How I Do It: Occipital Nerve Stimulator Implant Procedure Guidance
Cite as: Nurre A, Ali H, Sana M, et al. How I do it: occipital nerve stimulator implant procedure guidance. ASRA Pain Medicine News 2023;48. https://doi.org/10.52211/asra080123.009.
This guide is designed to present the preoperative considerations, procedure planning, and postoperative considerations for the placement of an occipital nerve stimulator. We will discuss the necessary equipment, C-arm positioning, sedation, patient preparation, neuraxial and surgical technique, and stimulator testing.
Occipital nerve stimulation is a form of peripheral neuromodulation therapy and involves an implantable device composed of an electrode and pulse generator. The lead is placed into the subcutaneous tissues innervated by the greater and lesser occipital nerves, and the pulse generator is implanted into a subcutaneous pocket in the chest, abdomen, or back. A permanent device is implanted under anesthesia, following a successful trial during which time leads with an external power generator are used. This trial can last between four to seven days. A pain diary is kept during the trial period and significant improvements in pain (more than 50%) and quality of life must be reported. Therapy and surgical implantation are primarily aimed at treating occipital neuralgia, headaches, and craniofacial pain, but they have been used to treat other diseases. New and existing data can demonstrate the benefit of this device.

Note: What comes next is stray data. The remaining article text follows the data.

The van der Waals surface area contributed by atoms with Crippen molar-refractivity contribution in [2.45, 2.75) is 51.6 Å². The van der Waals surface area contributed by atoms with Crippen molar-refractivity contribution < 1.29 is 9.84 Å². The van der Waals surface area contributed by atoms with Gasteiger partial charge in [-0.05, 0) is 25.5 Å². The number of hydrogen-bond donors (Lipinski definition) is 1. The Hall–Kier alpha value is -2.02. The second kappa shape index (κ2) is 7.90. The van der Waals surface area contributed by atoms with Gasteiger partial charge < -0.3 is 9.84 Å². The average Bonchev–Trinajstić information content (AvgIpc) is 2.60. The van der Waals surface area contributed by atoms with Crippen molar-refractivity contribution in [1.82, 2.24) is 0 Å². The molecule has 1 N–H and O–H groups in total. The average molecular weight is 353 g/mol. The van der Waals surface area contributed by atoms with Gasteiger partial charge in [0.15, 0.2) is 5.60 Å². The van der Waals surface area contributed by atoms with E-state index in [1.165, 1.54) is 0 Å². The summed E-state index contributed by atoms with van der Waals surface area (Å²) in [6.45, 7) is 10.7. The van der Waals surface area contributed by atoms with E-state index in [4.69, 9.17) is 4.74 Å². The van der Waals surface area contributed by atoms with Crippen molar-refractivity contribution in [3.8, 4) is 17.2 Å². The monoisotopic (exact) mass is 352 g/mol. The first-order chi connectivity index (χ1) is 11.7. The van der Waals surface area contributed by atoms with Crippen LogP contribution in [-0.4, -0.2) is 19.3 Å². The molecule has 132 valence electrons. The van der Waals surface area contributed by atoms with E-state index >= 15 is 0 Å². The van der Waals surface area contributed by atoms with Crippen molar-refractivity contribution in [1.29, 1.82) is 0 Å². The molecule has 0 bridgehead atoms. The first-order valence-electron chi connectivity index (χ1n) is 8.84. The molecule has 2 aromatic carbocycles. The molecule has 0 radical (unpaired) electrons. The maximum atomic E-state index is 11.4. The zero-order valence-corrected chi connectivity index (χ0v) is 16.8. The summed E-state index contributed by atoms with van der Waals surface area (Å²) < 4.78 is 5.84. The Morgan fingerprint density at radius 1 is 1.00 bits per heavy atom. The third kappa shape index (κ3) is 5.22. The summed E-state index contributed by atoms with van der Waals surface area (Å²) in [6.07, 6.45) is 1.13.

These studies include the Occipital Nerve Stimulation for the Treatment of Chronic Migraine Headache trial (2011), during which 39% of patients reported having least a 50% reduction in headache days per month or a three-point improvement in pain intensity at 3 months.1 A randomized control trial published in 2012 demonstrated that nerve stimulation for migraines reduced associated pain and related disability by 30%.2
Although relatively rare, complications from the placement of occipital nerve stimulators are possible.
Although relatively rare, complications from the placement of occipital nerve stimulators are possible. Complications include, but are not limited to, lead migration, device shock, muscle spasms, infection, wound dehiscence, bleeding, and nerve damage. Of these, the most commonly reported complication is lead migration (incidence up to 10%), which is often attributed to trauma.3 Lead migration can typically be prevented by avoiding excessive neck movement. Infection rates as high as 4% have been documented.1 Infection is prevented with adherence to appropriate sterile surgical technique and prophylactic antibiotics when indicated.
Pre-procedural Care and Planning